Concerned about PCI Compliance? – CloudSpark can help your business

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Concerned about PCI Compliance? – CloudSpark can help your business

Recent breaches against major retailers have put payment card industry (PCI) regulations in the spotlight. However, it isn’t only online companies and website that need to worry about PCI Complicance, the rules apply to every business that relies on credit and debit cards for transactions.

Even if your business employs two people and it conducts one credit-card transaction a month through a simple onsite PDQ machine, it must be PCI compliant.

Read our guide below on the facts of PCI compliance and check how your business needs to comply

What is PCI Compliance?

The Payment Card Industry Data Security Standard (PCI DSS) applies to every organization that processes credit or debit card information, including merchants and third-party service providers that store, process or transmit credit card/debit card data.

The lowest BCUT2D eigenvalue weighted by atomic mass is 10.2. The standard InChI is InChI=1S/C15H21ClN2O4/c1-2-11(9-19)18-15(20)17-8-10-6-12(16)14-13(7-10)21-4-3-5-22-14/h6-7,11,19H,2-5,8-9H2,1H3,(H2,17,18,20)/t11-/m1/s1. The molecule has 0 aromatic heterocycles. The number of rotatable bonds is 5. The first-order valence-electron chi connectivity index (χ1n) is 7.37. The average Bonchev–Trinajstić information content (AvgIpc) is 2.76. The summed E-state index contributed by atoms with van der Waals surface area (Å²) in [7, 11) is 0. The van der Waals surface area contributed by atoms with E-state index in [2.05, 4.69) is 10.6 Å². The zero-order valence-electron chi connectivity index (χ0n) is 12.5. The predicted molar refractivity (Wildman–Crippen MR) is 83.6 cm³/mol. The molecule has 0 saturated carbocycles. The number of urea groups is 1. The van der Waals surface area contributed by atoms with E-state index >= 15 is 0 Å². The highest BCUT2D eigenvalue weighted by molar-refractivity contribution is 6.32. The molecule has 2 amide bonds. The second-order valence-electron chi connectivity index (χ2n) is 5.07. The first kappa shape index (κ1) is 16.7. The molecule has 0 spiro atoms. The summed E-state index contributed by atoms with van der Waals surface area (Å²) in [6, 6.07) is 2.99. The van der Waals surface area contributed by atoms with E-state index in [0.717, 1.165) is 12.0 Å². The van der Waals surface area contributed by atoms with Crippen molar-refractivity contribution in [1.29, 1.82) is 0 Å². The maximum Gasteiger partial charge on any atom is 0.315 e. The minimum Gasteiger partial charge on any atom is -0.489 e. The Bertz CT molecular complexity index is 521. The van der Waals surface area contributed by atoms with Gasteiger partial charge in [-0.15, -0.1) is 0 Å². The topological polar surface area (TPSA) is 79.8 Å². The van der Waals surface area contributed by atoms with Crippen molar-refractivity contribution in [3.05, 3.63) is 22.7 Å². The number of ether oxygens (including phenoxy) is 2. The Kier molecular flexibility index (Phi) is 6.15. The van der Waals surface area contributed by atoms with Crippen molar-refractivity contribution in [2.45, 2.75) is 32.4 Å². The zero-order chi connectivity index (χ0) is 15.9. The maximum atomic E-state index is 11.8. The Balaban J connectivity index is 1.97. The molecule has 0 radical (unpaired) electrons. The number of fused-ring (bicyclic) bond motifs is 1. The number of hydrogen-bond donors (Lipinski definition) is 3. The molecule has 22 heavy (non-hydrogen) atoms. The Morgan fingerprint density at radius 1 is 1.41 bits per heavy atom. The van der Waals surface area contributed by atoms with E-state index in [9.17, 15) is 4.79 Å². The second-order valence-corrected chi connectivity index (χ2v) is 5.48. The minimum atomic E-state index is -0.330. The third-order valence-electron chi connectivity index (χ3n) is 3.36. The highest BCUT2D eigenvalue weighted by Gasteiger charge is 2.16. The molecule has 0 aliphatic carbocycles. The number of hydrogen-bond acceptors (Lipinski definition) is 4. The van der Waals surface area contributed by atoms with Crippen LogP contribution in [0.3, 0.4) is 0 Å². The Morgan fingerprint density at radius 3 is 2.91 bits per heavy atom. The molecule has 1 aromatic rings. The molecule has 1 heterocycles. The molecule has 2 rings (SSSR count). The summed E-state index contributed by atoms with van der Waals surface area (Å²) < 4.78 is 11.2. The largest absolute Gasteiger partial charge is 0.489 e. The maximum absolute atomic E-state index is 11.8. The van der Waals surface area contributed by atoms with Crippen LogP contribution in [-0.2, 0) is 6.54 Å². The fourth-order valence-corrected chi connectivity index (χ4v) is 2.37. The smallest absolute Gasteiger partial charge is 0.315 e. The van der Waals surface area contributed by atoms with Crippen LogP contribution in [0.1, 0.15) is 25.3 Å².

How do I become compliant?

PCI Compliance has two parts: a questionnaire about how you protect the card data you handle, and sometimes a software scan on your website, office and/or shop to make sure it is secure. The questionnaire and scan basically ensure you meet the list of PCI requirements, which include things like having a secure network, regular testing and a security policy.

The questionnaire has to be filled in once a year and sent your “acquirer” (the company which provides your merchant bank account – such as Barclays or HSBC merchant services). The scan should be done quarterly by an Approved Scanning Vendor (ASV) and is usually fully automated.

If you have multiple premises all taking card transactions then the process must be repeated for each individual site. All terminals (PDQ or Virtual Terminal on a PC) within your business must be compliant.

PCI Compliance questionnaires

Dependent on how your business operates there are different types of questionnaire that must be completed for PCI Compliance. Type A is less in depth than B and so on to the D questionnaire which requires far greater detail and technical input.